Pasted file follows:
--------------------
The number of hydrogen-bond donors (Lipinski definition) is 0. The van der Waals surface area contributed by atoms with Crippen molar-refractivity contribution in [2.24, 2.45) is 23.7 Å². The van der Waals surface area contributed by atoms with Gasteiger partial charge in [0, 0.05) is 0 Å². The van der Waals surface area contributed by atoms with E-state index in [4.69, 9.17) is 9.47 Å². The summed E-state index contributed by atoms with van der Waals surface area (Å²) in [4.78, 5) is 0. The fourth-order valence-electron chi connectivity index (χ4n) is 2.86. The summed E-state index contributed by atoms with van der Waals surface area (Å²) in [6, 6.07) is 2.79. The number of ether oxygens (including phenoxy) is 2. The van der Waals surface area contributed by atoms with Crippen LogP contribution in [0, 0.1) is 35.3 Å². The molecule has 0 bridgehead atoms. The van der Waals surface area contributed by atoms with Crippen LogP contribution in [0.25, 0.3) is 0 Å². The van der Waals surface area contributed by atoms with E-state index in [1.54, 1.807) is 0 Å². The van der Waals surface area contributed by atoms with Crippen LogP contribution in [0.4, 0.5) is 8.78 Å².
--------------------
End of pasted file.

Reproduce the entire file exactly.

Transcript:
The number of hydrogen-bond donors (Lipinski definition) is 0. The van der Waals surface area contributed by atoms with Crippen molar-refractivity contribution in [2.24, 2.45) is 23.7 Å². The van der Waals surface area contributed by atoms with Gasteiger partial charge in [0, 0.05) is 0 Å². The van der Waals surface area contributed by atoms with E-state index in [4.69, 9.17) is 9.47 Å². The summed E-state index contributed by atoms with van der Waals surface area (Å²) in [4.78, 5) is 0. The fourth-order valence-electron chi connectivity index (χ4n) is 2.86. The summed E-state index contributed by atoms with van der Waals surface area (Å²) in [6, 6.07) is 2.79. The number of ether oxygens (including phenoxy) is 2. The van der Waals surface area contributed by atoms with Crippen LogP contribution in [0, 0.1) is 35.3 Å². The molecule has 0 bridgehead atoms. The van der Waals surface area contributed by atoms with Crippen LogP contribution in [0.25, 0.3) is 0 Å². The van der Waals surface area contributed by atoms with E-state index in [1.54, 1.807) is 0 Å². The van der Waals surface area contributed by atoms with Crippen LogP contribution in [0.4, 0.5) is 8.78 Å².